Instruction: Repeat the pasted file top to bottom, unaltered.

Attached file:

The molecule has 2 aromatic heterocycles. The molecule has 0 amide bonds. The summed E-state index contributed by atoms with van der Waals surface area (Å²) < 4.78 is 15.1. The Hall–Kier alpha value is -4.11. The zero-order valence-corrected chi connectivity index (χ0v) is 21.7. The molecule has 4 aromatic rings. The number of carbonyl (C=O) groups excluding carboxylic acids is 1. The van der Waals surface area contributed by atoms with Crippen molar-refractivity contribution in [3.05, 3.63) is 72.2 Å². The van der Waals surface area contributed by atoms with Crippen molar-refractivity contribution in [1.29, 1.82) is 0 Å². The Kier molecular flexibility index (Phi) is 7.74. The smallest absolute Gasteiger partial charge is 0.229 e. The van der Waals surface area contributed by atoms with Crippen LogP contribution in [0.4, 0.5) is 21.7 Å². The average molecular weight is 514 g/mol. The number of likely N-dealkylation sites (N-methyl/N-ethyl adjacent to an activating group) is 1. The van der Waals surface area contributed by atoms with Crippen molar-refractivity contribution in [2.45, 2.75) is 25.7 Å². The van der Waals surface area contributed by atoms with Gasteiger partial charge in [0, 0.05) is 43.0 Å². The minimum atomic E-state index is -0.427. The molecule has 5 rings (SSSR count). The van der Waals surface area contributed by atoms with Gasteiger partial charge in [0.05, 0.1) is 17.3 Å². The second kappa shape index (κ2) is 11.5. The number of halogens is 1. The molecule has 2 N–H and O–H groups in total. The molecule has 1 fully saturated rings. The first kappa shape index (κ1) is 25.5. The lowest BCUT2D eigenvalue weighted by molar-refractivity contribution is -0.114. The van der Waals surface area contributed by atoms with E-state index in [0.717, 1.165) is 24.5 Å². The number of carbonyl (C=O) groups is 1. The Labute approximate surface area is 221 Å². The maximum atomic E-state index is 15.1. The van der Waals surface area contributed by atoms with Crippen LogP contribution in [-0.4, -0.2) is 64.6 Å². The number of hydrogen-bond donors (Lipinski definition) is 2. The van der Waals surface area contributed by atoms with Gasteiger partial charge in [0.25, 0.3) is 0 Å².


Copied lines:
The molecule has 2 aromatic heterocycles. The molecule has 0 amide bonds. The summed E-state index contributed by atoms with van der Waals surface area (Å²) < 4.78 is 15.1. The Hall–Kier alpha value is -4.11. The zero-order valence-corrected chi connectivity index (χ0v) is 21.7. The molecule has 4 aromatic rings. The number of carbonyl (C=O) groups excluding carboxylic acids is 1. The van der Waals surface area contributed by atoms with Crippen molar-refractivity contribution in [3.05, 3.63) is 72.2 Å². The van der Waals surface area contributed by atoms with Crippen molar-refractivity contribution in [1.29, 1.82) is 0 Å². The Kier molecular flexibility index (Phi) is 7.74. The smallest absolute Gasteiger partial charge is 0.229 e. The van der Waals surface area contributed by atoms with Crippen LogP contribution in [0.4, 0.5) is 21.7 Å². The average molecular weight is 514 g/mol. The number of likely N-dealkylation sites (N-methyl/N-ethyl adjacent to an activating group) is 1. The van der Waals surface area contributed by atoms with Crippen molar-refractivity contribution in [2.45, 2.75) is 25.7 Å². The van der Waals surface area contributed by atoms with Gasteiger partial charge in [0, 0.05) is 43.0 Å². The minimum atomic E-state index is -0.427. The molecule has 5 rings (SSSR count). The van der Waals surface area contributed by atoms with Gasteiger partial charge in [0.05, 0.1) is 17.3 Å². The second kappa shape index (κ2) is 11.5. The number of halogens is 1. The molecule has 2 N–H and O–H groups in total. The molecule has 1 fully saturated rings. The first kappa shape index (κ1) is 25.5. The lowest BCUT2D eigenvalue weighted by molar-refractivity contribution is -0.114. The van der Waals surface area contributed by atoms with E-state index in [0.717, 1.165) is 24.5 Å². The number of carbonyl (C=O) groups is 1. The Labute approximate surface area is 221 Å². The maximum atomic E-state index is 15.1. The van der Waals surface area contributed by atoms with Crippen LogP contribution in [-0.4, -0.2) is 64.6 Å². The number of hydrogen-bond donors (Lipinski definition) is 2. The van der Waals surface area contributed by atoms with Gasteiger partial charge in [0.25, 0.3) is 0 Å².